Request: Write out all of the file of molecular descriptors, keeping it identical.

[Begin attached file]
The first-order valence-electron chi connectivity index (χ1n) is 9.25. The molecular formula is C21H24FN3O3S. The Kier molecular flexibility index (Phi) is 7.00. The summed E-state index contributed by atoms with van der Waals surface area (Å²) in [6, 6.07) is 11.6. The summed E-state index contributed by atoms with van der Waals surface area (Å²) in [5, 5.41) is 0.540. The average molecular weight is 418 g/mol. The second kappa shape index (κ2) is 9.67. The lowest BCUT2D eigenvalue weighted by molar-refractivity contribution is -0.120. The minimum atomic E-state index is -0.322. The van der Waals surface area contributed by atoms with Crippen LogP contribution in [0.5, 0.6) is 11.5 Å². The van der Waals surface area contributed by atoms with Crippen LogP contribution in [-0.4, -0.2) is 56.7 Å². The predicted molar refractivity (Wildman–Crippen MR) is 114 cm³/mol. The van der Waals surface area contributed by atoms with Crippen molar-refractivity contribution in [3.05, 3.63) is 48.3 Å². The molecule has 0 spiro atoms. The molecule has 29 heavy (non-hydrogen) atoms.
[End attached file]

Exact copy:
The first-order valence-electron chi connectivity index (χ1n) is 9.25. The molecular formula is C21H24FN3O3S. The Kier molecular flexibility index (Phi) is 7.00. The summed E-state index contributed by atoms with van der Waals surface area (Å²) in [6, 6.07) is 11.6. The summed E-state index contributed by atoms with van der Waals surface area (Å²) in [5, 5.41) is 0.540. The average molecular weight is 418 g/mol. The second kappa shape index (κ2) is 9.67. The lowest BCUT2D eigenvalue weighted by molar-refractivity contribution is -0.120. The minimum atomic E-state index is -0.322. The van der Waals surface area contributed by atoms with Crippen LogP contribution in [0.5, 0.6) is 11.5 Å². The van der Waals surface area contributed by atoms with Crippen LogP contribution in [-0.4, -0.2) is 56.7 Å². The predicted molar refractivity (Wildman–Crippen MR) is 114 cm³/mol. The van der Waals surface area contributed by atoms with Crippen molar-refractivity contribution in [3.05, 3.63) is 48.3 Å². The molecule has 0 spiro atoms. The molecule has 29 heavy (non-hydrogen) atoms.